Bill (Jack Benny) and Connie Fuller (Ann Sheridan) live a decent life in New York City, but they have one major problem: they can’t find the right place to live. At their current apartment, they’ve run into trouble with the landlord, who hates their mischievous (and slightly destructive) dog.
Unwilling to give up the pup, Connie naturally decides that the family’s only option is to move. Ever the antique lover, Connie tracks down a for-sale farmhouse, which George Washington supposedly slept in once. She buys it, hoping that Bill will love it as much as she does, despite its shabby condition. He’s pretty furious when he sees it for the first time, but it’s already been bought. They have no options other than to attempt to fix it up.
Connie devotes herself to restoring the old place, along with her younger sister Madge (Joyce Reynolds) and gift-with-home-purchase handyman Mr. Kimber (Percy Kilbride). Complications ensue as the house’s problems reveal themselves, and as the Fullers find themselves stuck in a dispute with their new neighbor.
William Keighley directs 1942’s George Washington Slept Here, based on the play of the same name.
Being the animal lover that I am, I was delighted to find that the whole reason this film has any plot to speak of is because of a dog. Connie’s willingness to move rather than give up her beloved pooch is very endearing (I’d do the same), and without the pup causing landlord trouble, there’d be no reason for Connie to buy such a rickety house on such short notice.
As is inevitable, the renovation process comes with its fair share of mistakes and surprises. Connie remains dedicated to the task of restoring the house’s glory throughout it all, making me wish that HGTV existed in the 1940s, complete with a Connie-hosted Fixer Upper program — preferably hosted by a single Connie, or a Connie married to a man much more delightful than Bill!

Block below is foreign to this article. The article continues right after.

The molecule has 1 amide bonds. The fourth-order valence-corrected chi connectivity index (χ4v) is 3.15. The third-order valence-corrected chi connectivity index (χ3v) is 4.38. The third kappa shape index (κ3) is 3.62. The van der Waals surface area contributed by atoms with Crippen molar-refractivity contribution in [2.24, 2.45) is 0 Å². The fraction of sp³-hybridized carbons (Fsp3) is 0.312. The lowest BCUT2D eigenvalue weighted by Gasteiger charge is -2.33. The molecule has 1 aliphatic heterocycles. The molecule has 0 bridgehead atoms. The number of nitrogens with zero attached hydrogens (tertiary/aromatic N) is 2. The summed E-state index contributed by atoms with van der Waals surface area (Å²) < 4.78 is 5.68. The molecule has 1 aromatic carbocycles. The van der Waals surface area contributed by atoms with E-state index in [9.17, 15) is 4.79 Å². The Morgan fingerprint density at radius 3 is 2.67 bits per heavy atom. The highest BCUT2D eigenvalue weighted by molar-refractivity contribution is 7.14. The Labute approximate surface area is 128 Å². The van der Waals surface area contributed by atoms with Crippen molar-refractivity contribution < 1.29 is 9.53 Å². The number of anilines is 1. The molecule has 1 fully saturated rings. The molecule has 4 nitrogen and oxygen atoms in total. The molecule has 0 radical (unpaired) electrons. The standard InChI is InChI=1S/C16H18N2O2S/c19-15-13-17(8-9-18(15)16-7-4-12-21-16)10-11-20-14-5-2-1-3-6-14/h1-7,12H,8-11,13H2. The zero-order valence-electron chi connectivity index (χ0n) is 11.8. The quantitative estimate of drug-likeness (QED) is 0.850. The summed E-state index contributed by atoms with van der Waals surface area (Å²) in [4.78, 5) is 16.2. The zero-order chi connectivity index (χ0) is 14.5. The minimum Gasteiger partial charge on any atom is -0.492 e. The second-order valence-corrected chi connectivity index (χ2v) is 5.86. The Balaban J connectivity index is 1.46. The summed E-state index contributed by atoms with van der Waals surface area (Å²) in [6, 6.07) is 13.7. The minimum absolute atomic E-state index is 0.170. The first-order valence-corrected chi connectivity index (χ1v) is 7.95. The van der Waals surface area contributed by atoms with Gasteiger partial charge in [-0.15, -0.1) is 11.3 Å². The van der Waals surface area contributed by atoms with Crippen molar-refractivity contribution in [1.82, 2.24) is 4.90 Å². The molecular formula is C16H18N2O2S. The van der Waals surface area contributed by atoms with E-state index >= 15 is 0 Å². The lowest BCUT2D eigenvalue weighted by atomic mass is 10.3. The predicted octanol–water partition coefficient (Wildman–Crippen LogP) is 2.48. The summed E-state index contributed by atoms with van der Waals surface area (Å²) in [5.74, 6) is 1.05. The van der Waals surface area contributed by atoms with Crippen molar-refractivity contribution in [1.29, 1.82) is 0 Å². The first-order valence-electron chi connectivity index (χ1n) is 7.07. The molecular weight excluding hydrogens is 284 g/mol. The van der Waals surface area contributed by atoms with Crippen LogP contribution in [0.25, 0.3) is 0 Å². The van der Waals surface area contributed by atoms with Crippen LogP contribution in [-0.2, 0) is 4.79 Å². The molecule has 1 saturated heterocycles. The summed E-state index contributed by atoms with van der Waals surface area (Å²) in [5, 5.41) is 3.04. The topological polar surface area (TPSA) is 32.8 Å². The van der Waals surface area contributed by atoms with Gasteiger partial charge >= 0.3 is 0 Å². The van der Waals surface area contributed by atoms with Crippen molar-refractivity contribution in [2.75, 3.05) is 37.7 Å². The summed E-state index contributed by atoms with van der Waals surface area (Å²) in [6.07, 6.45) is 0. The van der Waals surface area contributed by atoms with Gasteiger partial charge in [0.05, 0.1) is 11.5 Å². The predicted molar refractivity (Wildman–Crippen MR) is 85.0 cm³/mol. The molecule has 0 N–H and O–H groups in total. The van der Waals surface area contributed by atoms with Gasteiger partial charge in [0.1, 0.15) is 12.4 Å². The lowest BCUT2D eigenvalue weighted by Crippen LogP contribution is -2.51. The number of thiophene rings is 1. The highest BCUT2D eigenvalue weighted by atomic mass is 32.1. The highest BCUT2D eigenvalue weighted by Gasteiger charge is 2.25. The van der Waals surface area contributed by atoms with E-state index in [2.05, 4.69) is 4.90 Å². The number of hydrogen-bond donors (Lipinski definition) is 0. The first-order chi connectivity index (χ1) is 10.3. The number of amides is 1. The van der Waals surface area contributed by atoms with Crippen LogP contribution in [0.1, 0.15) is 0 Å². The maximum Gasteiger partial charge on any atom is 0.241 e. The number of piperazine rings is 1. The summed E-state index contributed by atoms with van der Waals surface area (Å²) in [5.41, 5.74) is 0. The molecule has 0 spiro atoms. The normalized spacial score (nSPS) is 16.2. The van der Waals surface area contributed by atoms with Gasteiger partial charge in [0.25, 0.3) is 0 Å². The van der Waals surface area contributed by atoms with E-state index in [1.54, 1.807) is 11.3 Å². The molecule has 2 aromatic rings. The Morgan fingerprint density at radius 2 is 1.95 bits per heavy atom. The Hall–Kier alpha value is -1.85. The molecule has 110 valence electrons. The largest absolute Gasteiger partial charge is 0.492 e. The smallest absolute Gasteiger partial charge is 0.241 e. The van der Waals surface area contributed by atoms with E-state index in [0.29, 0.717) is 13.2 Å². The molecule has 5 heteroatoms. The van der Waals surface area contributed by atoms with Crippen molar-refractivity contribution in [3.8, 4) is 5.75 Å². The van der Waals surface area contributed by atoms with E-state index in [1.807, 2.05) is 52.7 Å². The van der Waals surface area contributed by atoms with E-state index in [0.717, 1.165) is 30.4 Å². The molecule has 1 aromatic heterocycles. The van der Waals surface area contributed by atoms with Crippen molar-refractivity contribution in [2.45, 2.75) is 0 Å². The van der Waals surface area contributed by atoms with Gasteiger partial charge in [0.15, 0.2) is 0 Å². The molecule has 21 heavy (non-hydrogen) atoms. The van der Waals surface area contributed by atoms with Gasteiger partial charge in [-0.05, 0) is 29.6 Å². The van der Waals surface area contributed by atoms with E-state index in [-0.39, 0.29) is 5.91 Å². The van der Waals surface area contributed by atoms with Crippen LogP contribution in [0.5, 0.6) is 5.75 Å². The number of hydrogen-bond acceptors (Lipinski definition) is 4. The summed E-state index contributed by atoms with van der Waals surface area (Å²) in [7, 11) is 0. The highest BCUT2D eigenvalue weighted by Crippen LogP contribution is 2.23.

Because, Bill… oh, Bill. His sarcastic quips are entertaining, but who’d want to be married to him? The miserly man is a major grump, though his frustration becomes very understandable by the second half of the film, as the house’s pile of needed fixes reaches the height of Everest.
There’s a very stark contrast between Connie’s positive attitude and Bill’s pessimism. Her positivity and can-do attitude could have very easily been transported into a more serious and sentimental family fix-r-upper flick. His negativity is played for comedy — successfully, for the most part, as discussed above. And the fact that they are so different plays a major part in the film, with Bill eventually suspecting his wife of being involved with a local antiques dealer. I do wish, however, than Benny and Sheridan had more chemistry.
On a more positive note, Benny does bring many of the film’s laughs including a Boris Karloff reference, nicknaming the house “Fuller’s Ark,” and calling his rambunctious nephew “Huckleberry Dillinger.” Sheridan does well in her role and is very likable to the audience, playing a character that was originally intended for Olivia de Havilland. Also a highlight of the cast in Charles Coburn, appearing as the quirky Uncle Stanley, a relative who offers sometimes-misguided assistance to Connie and Bill during their neighbor dispute.
No renovation comedy will ever match the appeal of Mr. Blandings Builds His Dream House (starring Myrna Loy and Cary Grant), and George Washington Slept Here has its share of missteps, but it’s still a very pleasant, easy watch. Worth tuning in for to see Ann Sheridan play the “straight man” to Jack Benny’s accident-prone husband character.